I mentioned this in an audiobook roundup a while ago, and I’m still kind of bitter about it because Brooks’ People of the Book is on my DIK list. The blurb is pretty misleading — the story focuses not on Caleb, the first Native American to graduate from Harvard, but on the daughter of his tutor. I think I would have like it better as a traditional read, because the audio narration by Jennifer Ehle was really disappointing. Grade: C- (Viking, 2011; library)
The Witch of Blackbird Pond by Elizabeth George Speare
Thing1 made me read this when she read it in school. It’s a middle-grade classic and Newbery winner, and it’s fantastic. Grade: A (HMH, 1958; purchased)
Love’s Pursuit by Siri Mitchell
My status update after finishing: “This was a difficult book — one of the most frustrating reads I’ve had in a long time.” I wanted to love this book, but it just didn’t work – I couldn’t root for any of the characters, and the audio narration was just dreary. If you’re looking for a story about life and love among the Puritans, stick to Seton, but be sure to try some of Mitchell’s more recent books. Grade: C-/D+ (Bethany House, 2009; purchased/audio from library)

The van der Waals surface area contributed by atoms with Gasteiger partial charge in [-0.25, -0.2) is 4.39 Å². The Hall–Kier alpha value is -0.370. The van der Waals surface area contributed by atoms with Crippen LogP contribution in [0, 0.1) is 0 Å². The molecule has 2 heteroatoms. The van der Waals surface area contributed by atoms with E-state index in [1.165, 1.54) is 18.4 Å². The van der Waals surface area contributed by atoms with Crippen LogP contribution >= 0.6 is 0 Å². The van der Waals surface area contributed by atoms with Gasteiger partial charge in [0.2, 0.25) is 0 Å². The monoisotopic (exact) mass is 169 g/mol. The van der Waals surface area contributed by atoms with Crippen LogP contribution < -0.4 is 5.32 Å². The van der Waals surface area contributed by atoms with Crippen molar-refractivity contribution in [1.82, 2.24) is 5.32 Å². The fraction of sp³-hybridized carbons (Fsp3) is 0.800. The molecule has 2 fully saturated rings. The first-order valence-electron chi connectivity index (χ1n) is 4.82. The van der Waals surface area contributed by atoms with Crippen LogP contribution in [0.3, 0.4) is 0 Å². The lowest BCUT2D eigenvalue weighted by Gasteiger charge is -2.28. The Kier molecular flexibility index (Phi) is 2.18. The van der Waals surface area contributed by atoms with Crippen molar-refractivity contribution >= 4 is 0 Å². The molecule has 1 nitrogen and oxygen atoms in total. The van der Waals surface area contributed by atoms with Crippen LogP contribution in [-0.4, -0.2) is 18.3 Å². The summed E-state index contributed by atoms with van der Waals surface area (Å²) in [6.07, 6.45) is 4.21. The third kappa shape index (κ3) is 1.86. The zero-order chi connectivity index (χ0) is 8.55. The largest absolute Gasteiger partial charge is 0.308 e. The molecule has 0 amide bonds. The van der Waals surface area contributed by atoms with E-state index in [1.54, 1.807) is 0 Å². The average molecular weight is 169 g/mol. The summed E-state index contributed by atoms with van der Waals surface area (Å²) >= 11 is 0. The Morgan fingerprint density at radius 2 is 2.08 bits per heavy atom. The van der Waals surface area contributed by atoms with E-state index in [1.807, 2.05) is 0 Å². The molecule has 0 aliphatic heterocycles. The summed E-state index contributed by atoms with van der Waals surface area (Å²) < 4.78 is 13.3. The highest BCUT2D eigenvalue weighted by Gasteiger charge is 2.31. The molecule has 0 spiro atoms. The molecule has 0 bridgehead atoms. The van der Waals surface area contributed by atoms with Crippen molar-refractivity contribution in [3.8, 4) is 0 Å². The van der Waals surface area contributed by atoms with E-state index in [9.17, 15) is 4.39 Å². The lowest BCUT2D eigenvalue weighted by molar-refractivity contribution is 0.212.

Flight of the Sparrow by Amy Belding Brown
This is based on the true story of Mary Rowlandson, who was taken captive with her children by a native raiding party. I only made it three chapters because (a) it’s first-person POV (for no reason other than lit-ficcy pretentiousness); and (b) the gruesome scene of the attack on the village. I’m all for realism and accuracy about the violence of early America, but the author could have accomplished that without describing babies being scalped in ghastly detail. Grade: DNF (NAL, 2014; Edelweiss)
The Revolutionary War
Renegades of the American Revolution series by Donna Thorland
(The Turncoat, The Rebel Pirate, Mistress Firebrand)
Look no further for Kick-Ass Heroines (note the capitalization). There some men in there somewhere, but this series is all about the women. All three are really good, but a caveat — if you’re not familiar with all the military and political players of the Revolution (on both sides), you might feel a bit lost because these books are so fast-paced there no room for backstory. Grade: B (NAL, 2013-2015; library, NetGalley, Edelweiss)